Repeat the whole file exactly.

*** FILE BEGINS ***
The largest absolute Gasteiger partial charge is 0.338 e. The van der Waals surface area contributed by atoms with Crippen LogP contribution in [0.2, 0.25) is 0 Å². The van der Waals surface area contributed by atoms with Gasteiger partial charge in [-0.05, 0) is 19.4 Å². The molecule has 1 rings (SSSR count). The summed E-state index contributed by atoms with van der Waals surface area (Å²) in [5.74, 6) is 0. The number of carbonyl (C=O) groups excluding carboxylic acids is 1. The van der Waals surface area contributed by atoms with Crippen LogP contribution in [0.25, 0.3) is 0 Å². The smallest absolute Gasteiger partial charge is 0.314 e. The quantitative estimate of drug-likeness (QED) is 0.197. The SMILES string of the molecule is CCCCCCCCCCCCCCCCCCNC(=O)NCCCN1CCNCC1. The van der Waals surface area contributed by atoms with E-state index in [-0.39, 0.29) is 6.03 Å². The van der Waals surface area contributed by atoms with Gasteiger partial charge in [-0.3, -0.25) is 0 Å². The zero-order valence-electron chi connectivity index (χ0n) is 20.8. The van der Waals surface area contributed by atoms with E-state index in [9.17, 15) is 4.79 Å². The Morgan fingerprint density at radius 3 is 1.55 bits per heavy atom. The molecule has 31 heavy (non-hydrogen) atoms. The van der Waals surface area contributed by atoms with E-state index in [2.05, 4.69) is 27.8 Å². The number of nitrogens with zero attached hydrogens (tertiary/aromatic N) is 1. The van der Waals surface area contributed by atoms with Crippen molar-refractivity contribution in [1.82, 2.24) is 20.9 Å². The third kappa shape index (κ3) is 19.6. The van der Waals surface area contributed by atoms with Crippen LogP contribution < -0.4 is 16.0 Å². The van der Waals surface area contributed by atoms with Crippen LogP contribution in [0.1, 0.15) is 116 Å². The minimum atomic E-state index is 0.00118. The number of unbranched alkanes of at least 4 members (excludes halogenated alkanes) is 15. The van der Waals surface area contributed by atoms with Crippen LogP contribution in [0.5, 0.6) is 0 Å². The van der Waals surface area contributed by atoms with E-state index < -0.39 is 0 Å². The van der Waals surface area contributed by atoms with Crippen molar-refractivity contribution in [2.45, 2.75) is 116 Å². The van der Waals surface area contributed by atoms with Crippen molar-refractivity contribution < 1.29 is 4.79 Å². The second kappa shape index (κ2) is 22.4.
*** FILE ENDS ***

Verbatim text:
The largest absolute Gasteiger partial charge is 0.338 e. The van der Waals surface area contributed by atoms with Crippen LogP contribution in [0.2, 0.25) is 0 Å². The van der Waals surface area contributed by atoms with Gasteiger partial charge in [-0.05, 0) is 19.4 Å². The molecule has 1 rings (SSSR count). The summed E-state index contributed by atoms with van der Waals surface area (Å²) in [5.74, 6) is 0. The number of carbonyl (C=O) groups excluding carboxylic acids is 1. The van der Waals surface area contributed by atoms with Crippen LogP contribution in [0.25, 0.3) is 0 Å². The smallest absolute Gasteiger partial charge is 0.314 e. The quantitative estimate of drug-likeness (QED) is 0.197. The SMILES string of the molecule is CCCCCCCCCCCCCCCCCCNC(=O)NCCCN1CCNCC1. The van der Waals surface area contributed by atoms with E-state index in [-0.39, 0.29) is 6.03 Å². The van der Waals surface area contributed by atoms with Gasteiger partial charge in [-0.3, -0.25) is 0 Å². The zero-order valence-electron chi connectivity index (χ0n) is 20.8. The van der Waals surface area contributed by atoms with E-state index in [9.17, 15) is 4.79 Å². The Morgan fingerprint density at radius 3 is 1.55 bits per heavy atom. The molecule has 31 heavy (non-hydrogen) atoms. The van der Waals surface area contributed by atoms with E-state index in [2.05, 4.69) is 27.8 Å². The number of nitrogens with zero attached hydrogens (tertiary/aromatic N) is 1. The van der Waals surface area contributed by atoms with Crippen molar-refractivity contribution in [1.82, 2.24) is 20.9 Å². The third kappa shape index (κ3) is 19.6. The van der Waals surface area contributed by atoms with Crippen LogP contribution < -0.4 is 16.0 Å². The van der Waals surface area contributed by atoms with Crippen LogP contribution in [0.1, 0.15) is 116 Å². The minimum atomic E-state index is 0.00118. The number of unbranched alkanes of at least 4 members (excludes halogenated alkanes) is 15. The van der Waals surface area contributed by atoms with Crippen LogP contribution in [0.5, 0.6) is 0 Å². The van der Waals surface area contributed by atoms with E-state index < -0.39 is 0 Å². The van der Waals surface area contributed by atoms with Crippen molar-refractivity contribution in [2.45, 2.75) is 116 Å². The van der Waals surface area contributed by atoms with Crippen molar-refractivity contribution < 1.29 is 4.79 Å². The second kappa shape index (κ2) is 22.4.